“You have no regard for the honour and credit of my nephew! Unfeeling, selfish girl! Do you not consider that a connection with you must disgrace him in the eyes of everybody?”
Her ladyship grabbed Elizabeth’s gown and lifted her to her feet. “Well? Have you anything to say before I remit you to Satan?”
“Just… one thing, your ladyship…”
Lady Catherine’s eyes widened as she felt a sharp pain in her belly. She let go and stumbled backward, the handle of Elizabeth’s dagger protruding from her gown. The younger took full advantage of this confusion, striking her ladyship about the head, neck, and bosom with a severe combination of blows, and a final kick which drove her so high as to shatter two of the wooden rafters overhead.
Outside, Lady Catherine’s ninjas turned towards the dojo, alarmed by this tumult.
Inside, her ladyship lay motionless on the floor. Elizabeth stood over her, waiting for any sign of life-but none appeared. “Dear Lord,” she thought. “What have I done? How shall Darcy ever forgive me for killing his beloved aunt?”
The thought was no sooner in her head than Elizabeth felt herself fall to the ground, brought down by Lady Catherine’s legs. The latter leapt to her feet, and with a hearty laugh, pulled the dagger from her belly, and flung it into Elizabeth’s hand-pinning her to the floor.
“It would take skills far exceeding your own to draw but a single bead of exercise moisture from my skin. Weak, silly girl! So long as there is life in this old body, you shall never again be in the company of my nephew!”
Lady Catherine’s ninjas entered, throwing stars at the ready, but were quickly put at ease by their master, who had the duel well in hand. “Remain thus, dear ninjas. When I have removed her head, you may do with the body as you please.”
As Elizabeth struggled to free herself, her ladyship removed one of the swords from the wall. She unsheathed it and examined its glistening blade. “Remarkable. As fine a Katana as ever I saw in Kyoto. Pity it should have spent these many years in the charge of so unworthy a family.” Lady Catherine looked up from the blade, expecting to see her opponent. Instead, she saw nothing-nothing but an empty dojo, and a pair of broken, lifeless ninjas. She met this, too, with a hearty laugh.
“What good fun! I must admit, had you been vanquished with so little effort, I should have been rather disappointed.”
“‘WEAK, SILLY GIRL! SO LONG AS THERE IS LIFE IN THIS OLD BODY, YOU SHALL NEVER AGAIN BE IN THE COMPANY OF MY NEPHEW!’”
Lady Catherine walked to the center of the dojo, sword in hand. She turned herself round, expecting an attack-but none came. “Such cowardice!” she cried. “Have you not courage enough to face me? Did your master teach you nothing more than retreat?”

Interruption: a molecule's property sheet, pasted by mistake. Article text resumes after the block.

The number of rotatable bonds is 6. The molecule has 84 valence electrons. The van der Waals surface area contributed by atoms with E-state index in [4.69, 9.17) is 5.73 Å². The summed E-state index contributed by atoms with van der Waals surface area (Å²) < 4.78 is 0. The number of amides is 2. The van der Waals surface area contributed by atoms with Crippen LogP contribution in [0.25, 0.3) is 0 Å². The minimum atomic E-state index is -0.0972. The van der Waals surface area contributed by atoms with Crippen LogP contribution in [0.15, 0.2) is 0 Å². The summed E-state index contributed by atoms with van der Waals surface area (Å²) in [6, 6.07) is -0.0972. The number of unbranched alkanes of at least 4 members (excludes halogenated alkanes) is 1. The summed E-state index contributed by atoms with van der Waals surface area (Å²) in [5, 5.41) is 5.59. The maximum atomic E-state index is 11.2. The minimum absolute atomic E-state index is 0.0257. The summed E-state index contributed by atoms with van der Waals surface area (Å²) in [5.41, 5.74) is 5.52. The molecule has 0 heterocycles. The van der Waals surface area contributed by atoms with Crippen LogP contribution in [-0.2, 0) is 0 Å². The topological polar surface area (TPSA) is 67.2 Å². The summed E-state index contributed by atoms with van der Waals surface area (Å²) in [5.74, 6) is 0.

“My master,” said Elizabeth, “taught me that the shortest path to ruin was underestimating one’s opponent.” Her ladyship looked skyward and saw Elizabeth atop a rafter-sword in hand. The younger dove toward the floor as the elder leapt toward the ceiling; and their swords met in the air that separated the two. A ferocious contest of blades filled the dojo with the clanging of steel upon steel. The two women were evenly matched, but Elizabeth’s youth bestowed to her the advantage of vigor, and she tired more slowly than her ladyship.
After several minutes of flying about, attacking one another with force that would have sent legions of lesser warriors to their graves, Lady Catherine’s sword was dispatched with a well-aimed butterfly kick. Defenseless, her ladyship retreated to the wall of weaponry, where she hastily procured a pair of nunchucks; but these were promptly cut in two by Elizabeth’s Katana.
Elizabeth backed Lady Catherine against a wall, and held the tip of her sword to her wrinkled throat. “Well?” said Catherine, “Take my head then, but be quick about it.”
Elizabeth lowered her blade, and with a voice much affected by exercise, said, “To what end, your ladyship? That I might procure the condemnation of a man for whom I care so much? No. No, your lady-ship-whether you shall live to see him married to your daughter, or married to me, I know not. But you shall live. And for the rest of your days, you shall know that you have been bested by a girl for whom you have no regard, and whose family and master you have insulted in the harshest possible manner. Now, I beg you take your leave.”
Upon being walked to her carriage, Lady Catherine turned hastily round, and added, “My position remains unchanged. I send no compliments to your mother. You deserve no such attention. I am most seriously displeased.”
“Her ladyship would be wise to climb into her carriage, lest I change my mind about taking her head.”
With the deepest disgust, the elder did as she was told. Offering not so much as a slight bow, Elizabeth turned and walked toward the house.
She heard the carriage drive away as she proceeded up stairs, taking care to conceal her injuries. Her mother impatiently followed her, to ask why Lady Catherine would not come in again and rest herself.
“She did not choose it,” said her daughter.
“She is a very fine-looking woman! And her calling here was prodigiously civil! For she only came, I suppose, to offer her condolences for the passing of Mr. Collins and his wife. She is on her road somewhere, I dare say, and so, passing through Meryton, thought she might as well call on you. I suppose she had nothing particular to say to you, Lizzy?”
Elizabeth was forced to give into a little falsehood here; for to acknowledge the truth of what has passed between them was impossible.